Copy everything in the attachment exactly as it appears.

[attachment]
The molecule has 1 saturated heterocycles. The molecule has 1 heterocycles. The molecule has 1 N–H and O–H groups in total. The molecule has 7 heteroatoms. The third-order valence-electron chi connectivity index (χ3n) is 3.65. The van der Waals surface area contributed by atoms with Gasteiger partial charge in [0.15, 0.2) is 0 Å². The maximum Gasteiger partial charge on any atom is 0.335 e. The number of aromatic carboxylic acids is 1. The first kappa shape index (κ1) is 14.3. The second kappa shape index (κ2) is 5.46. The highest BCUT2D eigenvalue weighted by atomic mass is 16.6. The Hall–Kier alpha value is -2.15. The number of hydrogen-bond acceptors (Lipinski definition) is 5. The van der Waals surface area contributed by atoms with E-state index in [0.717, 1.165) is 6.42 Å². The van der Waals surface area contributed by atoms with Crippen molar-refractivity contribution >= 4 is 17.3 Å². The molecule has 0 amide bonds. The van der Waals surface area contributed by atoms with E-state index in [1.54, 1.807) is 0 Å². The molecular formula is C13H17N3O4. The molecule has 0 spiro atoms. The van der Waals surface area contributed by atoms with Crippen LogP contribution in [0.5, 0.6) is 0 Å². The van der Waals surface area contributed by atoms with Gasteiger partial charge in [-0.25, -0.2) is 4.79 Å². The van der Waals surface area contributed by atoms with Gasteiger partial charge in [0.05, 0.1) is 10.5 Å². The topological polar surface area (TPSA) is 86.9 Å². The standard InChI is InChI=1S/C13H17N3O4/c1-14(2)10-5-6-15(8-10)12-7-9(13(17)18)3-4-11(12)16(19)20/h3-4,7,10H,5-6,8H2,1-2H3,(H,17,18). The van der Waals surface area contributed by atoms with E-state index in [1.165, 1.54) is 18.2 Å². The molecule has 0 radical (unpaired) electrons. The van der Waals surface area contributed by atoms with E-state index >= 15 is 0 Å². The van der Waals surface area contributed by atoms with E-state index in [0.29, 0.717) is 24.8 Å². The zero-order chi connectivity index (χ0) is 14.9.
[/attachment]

The molecule has 1 saturated heterocycles. The molecule has 1 heterocycles. The molecule has 1 N–H and O–H groups in total. The molecule has 7 heteroatoms. The third-order valence-electron chi connectivity index (χ3n) is 3.65. The van der Waals surface area contributed by atoms with Gasteiger partial charge in [0.15, 0.2) is 0 Å². The maximum Gasteiger partial charge on any atom is 0.335 e. The number of aromatic carboxylic acids is 1. The first kappa shape index (κ1) is 14.3. The second kappa shape index (κ2) is 5.46. The highest BCUT2D eigenvalue weighted by atomic mass is 16.6. The Hall–Kier alpha value is -2.15. The number of hydrogen-bond acceptors (Lipinski definition) is 5. The van der Waals surface area contributed by atoms with E-state index in [0.717, 1.165) is 6.42 Å². The van der Waals surface area contributed by atoms with Crippen molar-refractivity contribution >= 4 is 17.3 Å². The molecule has 0 amide bonds. The van der Waals surface area contributed by atoms with E-state index in [1.54, 1.807) is 0 Å². The molecular formula is C13H17N3O4. The molecule has 0 spiro atoms. The van der Waals surface area contributed by atoms with Crippen LogP contribution in [0.5, 0.6) is 0 Å². The van der Waals surface area contributed by atoms with Gasteiger partial charge in [-0.25, -0.2) is 4.79 Å². The van der Waals surface area contributed by atoms with Gasteiger partial charge in [0.05, 0.1) is 10.5 Å². The topological polar surface area (TPSA) is 86.9 Å². The standard InChI is InChI=1S/C13H17N3O4/c1-14(2)10-5-6-15(8-10)12-7-9(13(17)18)3-4-11(12)16(19)20/h3-4,7,10H,5-6,8H2,1-2H3,(H,17,18). The van der Waals surface area contributed by atoms with E-state index in [1.165, 1.54) is 18.2 Å². The molecule has 0 radical (unpaired) electrons. The van der Waals surface area contributed by atoms with E-state index >= 15 is 0 Å². The van der Waals surface area contributed by atoms with E-state index in [0.29, 0.717) is 24.8 Å². The zero-order chi connectivity index (χ0) is 14.9.